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[TIMELINE] Chien Lung - the "Chinese Potato King" / Life in the 1800's

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  • madchinaman
    CHIEN LUNG BIOGRAPHY http://216.239.37.100/search? q=cache:1lrvs1MKBFUJ:www.chcp.org/biochan.html+Chien+Lung,+potato+kin g&hl=en&ie=UTF-8 Gordon Chan s
    Message 1 of 1 , Jun 19, 2003
      CHIEN LUNG
      BIOGRAPHY
      http://216.239.37.100/search?
      q=cache:1lrvs1MKBFUJ:www.chcp.org/biochan.html+Chien+Lung,+potato+kin
      g&hl=en&ie=UTF-8

      Gordon Chan's grandfather Chien Lung came to America in 1880 as a
      teenager. He learned English at the First Chinese Baptist Church and
      later became one of the most successful farmers in the Sacramento-
      San Joaquin Delta area. In history books, he is referred to as
      the "Chinese Potato King" who made a fortune until the Alien Land
      Laws forced him to sell his land in the 1920s.

      In 1948, Gordon Chan's father, Ted Chan started a flower-growing
      business in East Palo Alto. Gordon Chan, born in Macau, had just
      come to America a year before at the age of twelve to help his
      father. Ted Chan was active in community leadership, serving
      numerous terms as president of the Chinese Wholesale Flower Market
      in San Francisco and of various benevolent associations.

      ---------

      Part of this article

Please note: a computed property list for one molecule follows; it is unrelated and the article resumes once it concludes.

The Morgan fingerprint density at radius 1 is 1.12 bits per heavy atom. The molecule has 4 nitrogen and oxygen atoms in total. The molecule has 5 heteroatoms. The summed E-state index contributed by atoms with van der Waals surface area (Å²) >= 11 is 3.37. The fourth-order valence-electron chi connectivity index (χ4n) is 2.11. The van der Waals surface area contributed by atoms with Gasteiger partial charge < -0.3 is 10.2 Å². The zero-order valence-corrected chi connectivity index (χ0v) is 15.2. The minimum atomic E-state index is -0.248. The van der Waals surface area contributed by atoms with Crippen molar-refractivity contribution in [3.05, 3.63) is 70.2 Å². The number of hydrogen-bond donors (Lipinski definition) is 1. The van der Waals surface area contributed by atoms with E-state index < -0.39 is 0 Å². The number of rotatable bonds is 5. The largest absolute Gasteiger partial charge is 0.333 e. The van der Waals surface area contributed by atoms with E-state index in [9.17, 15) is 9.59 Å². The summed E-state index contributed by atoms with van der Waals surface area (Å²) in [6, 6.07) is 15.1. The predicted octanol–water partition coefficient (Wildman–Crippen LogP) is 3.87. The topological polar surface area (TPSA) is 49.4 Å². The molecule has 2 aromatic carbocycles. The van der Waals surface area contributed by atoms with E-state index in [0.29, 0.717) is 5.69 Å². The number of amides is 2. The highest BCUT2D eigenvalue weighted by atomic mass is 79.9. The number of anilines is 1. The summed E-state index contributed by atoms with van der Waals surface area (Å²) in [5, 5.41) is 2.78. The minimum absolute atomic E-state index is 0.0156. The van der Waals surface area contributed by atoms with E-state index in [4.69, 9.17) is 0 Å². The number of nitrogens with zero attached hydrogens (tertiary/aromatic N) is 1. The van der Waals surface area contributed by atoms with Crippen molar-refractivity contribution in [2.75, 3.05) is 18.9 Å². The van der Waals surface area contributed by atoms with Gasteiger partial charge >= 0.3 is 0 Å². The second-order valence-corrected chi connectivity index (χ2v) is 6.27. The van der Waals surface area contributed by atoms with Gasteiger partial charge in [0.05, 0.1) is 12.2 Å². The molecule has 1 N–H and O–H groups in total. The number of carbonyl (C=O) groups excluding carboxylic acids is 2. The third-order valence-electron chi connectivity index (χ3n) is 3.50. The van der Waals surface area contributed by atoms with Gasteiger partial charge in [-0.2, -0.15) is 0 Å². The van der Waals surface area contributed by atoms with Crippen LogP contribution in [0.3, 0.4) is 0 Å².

Early Pioneer Award
      Gordon Chan and Family received the Early Pioneer Award at CHCP's
      Tenth Anniversary Dragon Ball

      As one of the most prominent Chinese American leaders in Santa Clara
      County, Gordon Chan requires little introduction in the Bay Area.
      Coming from a family who has been exemplary in community service for
      three generations, Gordon Chan has distinguished himself as a
      longtime community and political leader in Santa Clara County.

      Gordon Chan's grandfather Chien Lung came to America in 1880 as a
      teenager. He learned English at the First Chinese Baptist Church and
      later became one of the most successful farmers in the Sacramento-
      San Joaquin Delta area. In history books, he is referred to as
      the "Chinese Potato King" who made a fortune until the Alien Land
      Laws forced him to sell his land in the 1920s.

      In 1948, Gordon Chan's father, Ted Chan started a flower-growing
      business in East Palo Alto. Gordon Chan, born in Macau, had just
      come to America a year before at the age of twelve to help his
      father. Ted Chan was active in community leadership, serving
      numerous terms as president of the Chinese Wholesale Flower Market
      in San Francisco and of various benevolent associations.

      While growing up, Gordon Chan worked forty hours a week at the
      family farm while attending school. After graduating from Menlo-
      Atherton High, Gordon Chan earned a B.S. degree in ornamental
      horticulture from Cal Poly in 1959. During the same year he married
      Anita, whom he met in college.

      After serving in the Army for two years, Gordon Chan returned to
      help build the family business. In the 1960s, chrysanthemums became
      the biggest crop in Santa Clara County, and the Chan family's